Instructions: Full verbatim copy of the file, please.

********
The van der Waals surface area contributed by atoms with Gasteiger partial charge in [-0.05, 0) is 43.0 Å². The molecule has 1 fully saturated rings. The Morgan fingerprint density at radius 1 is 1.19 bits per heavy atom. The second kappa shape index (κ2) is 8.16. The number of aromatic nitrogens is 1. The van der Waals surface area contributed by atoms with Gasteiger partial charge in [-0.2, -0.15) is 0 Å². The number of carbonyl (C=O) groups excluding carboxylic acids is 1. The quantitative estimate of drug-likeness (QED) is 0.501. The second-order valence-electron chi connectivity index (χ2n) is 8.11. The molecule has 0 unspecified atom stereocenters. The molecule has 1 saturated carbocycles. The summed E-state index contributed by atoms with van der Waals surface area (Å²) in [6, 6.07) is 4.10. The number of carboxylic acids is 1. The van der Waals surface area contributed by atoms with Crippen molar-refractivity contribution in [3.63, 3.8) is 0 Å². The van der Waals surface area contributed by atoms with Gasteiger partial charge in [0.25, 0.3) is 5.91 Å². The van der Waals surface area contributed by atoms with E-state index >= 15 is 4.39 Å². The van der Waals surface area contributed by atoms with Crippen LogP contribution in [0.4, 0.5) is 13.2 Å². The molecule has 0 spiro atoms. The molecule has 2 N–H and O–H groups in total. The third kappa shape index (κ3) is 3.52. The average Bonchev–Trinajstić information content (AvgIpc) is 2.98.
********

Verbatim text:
The van der Waals surface area contributed by atoms with Gasteiger partial charge in [-0.05, 0) is 43.0 Å². The molecule has 1 fully saturated rings. The Morgan fingerprint density at radius 1 is 1.19 bits per heavy atom. The second kappa shape index (κ2) is 8.16. The number of aromatic nitrogens is 1. The van der Waals surface area contributed by atoms with Gasteiger partial charge in [-0.2, -0.15) is 0 Å². The number of carbonyl (C=O) groups excluding carboxylic acids is 1. The quantitative estimate of drug-likeness (QED) is 0.501. The second-order valence-electron chi connectivity index (χ2n) is 8.11. The molecule has 0 unspecified atom stereocenters. The molecule has 1 saturated carbocycles. The summed E-state index contributed by atoms with van der Waals surface area (Å²) in [6, 6.07) is 4.10. The number of carboxylic acids is 1. The van der Waals surface area contributed by atoms with Crippen molar-refractivity contribution in [3.63, 3.8) is 0 Å². The van der Waals surface area contributed by atoms with Gasteiger partial charge in [0.25, 0.3) is 5.91 Å². The van der Waals surface area contributed by atoms with E-state index >= 15 is 4.39 Å². The van der Waals surface area contributed by atoms with Crippen LogP contribution in [0.4, 0.5) is 13.2 Å². The molecule has 0 spiro atoms. The molecule has 2 N–H and O–H groups in total. The third kappa shape index (κ3) is 3.52. The average Bonchev–Trinajstić information content (AvgIpc) is 2.98.